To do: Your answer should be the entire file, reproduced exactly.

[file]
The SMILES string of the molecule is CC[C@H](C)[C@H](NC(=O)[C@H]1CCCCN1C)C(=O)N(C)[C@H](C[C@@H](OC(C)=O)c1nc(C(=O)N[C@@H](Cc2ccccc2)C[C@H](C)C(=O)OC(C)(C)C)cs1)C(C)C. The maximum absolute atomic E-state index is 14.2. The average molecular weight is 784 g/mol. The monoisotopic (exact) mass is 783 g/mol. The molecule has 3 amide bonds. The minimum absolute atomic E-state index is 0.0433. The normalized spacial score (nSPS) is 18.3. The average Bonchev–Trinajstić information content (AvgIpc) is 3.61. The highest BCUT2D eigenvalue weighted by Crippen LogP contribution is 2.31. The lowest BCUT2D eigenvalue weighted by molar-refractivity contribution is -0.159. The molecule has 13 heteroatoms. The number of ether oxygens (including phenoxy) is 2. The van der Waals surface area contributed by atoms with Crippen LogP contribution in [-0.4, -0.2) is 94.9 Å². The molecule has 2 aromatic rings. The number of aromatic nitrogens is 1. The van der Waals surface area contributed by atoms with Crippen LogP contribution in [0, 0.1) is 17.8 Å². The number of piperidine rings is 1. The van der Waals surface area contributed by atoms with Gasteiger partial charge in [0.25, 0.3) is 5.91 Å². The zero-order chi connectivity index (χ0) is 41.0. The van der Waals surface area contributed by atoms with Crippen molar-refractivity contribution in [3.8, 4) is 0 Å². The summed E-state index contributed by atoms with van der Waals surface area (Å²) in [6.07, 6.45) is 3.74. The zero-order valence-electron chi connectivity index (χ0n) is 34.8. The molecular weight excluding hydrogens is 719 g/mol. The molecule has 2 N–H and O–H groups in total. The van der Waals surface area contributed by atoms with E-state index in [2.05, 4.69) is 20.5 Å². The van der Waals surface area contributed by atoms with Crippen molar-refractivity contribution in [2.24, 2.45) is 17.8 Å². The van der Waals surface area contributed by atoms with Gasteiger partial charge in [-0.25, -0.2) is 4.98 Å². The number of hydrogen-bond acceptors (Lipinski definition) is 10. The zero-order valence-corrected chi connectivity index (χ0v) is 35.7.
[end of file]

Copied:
The SMILES string of the molecule is CC[C@H](C)[C@H](NC(=O)[C@H]1CCCCN1C)C(=O)N(C)[C@H](C[C@@H](OC(C)=O)c1nc(C(=O)N[C@@H](Cc2ccccc2)C[C@H](C)C(=O)OC(C)(C)C)cs1)C(C)C. The maximum absolute atomic E-state index is 14.2. The average molecular weight is 784 g/mol. The monoisotopic (exact) mass is 783 g/mol. The molecule has 3 amide bonds. The minimum absolute atomic E-state index is 0.0433. The normalized spacial score (nSPS) is 18.3. The average Bonchev–Trinajstić information content (AvgIpc) is 3.61. The highest BCUT2D eigenvalue weighted by Crippen LogP contribution is 2.31. The lowest BCUT2D eigenvalue weighted by molar-refractivity contribution is -0.159. The molecule has 13 heteroatoms. The number of ether oxygens (including phenoxy) is 2. The van der Waals surface area contributed by atoms with Crippen LogP contribution in [-0.4, -0.2) is 94.9 Å². The molecule has 2 aromatic rings. The number of aromatic nitrogens is 1. The van der Waals surface area contributed by atoms with Crippen LogP contribution in [0, 0.1) is 17.8 Å². The number of piperidine rings is 1. The van der Waals surface area contributed by atoms with Gasteiger partial charge in [0.25, 0.3) is 5.91 Å². The zero-order chi connectivity index (χ0) is 41.0. The van der Waals surface area contributed by atoms with Crippen molar-refractivity contribution in [3.8, 4) is 0 Å². The summed E-state index contributed by atoms with van der Waals surface area (Å²) in [6.07, 6.45) is 3.74. The zero-order valence-electron chi connectivity index (χ0n) is 34.8. The molecular weight excluding hydrogens is 719 g/mol. The molecule has 2 N–H and O–H groups in total. The van der Waals surface area contributed by atoms with E-state index in [2.05, 4.69) is 20.5 Å². The van der Waals surface area contributed by atoms with Crippen molar-refractivity contribution in [2.24, 2.45) is 17.8 Å². The van der Waals surface area contributed by atoms with Gasteiger partial charge in [-0.25, -0.2) is 4.98 Å². The number of hydrogen-bond acceptors (Lipinski definition) is 10. The zero-order valence-corrected chi connectivity index (χ0v) is 35.7.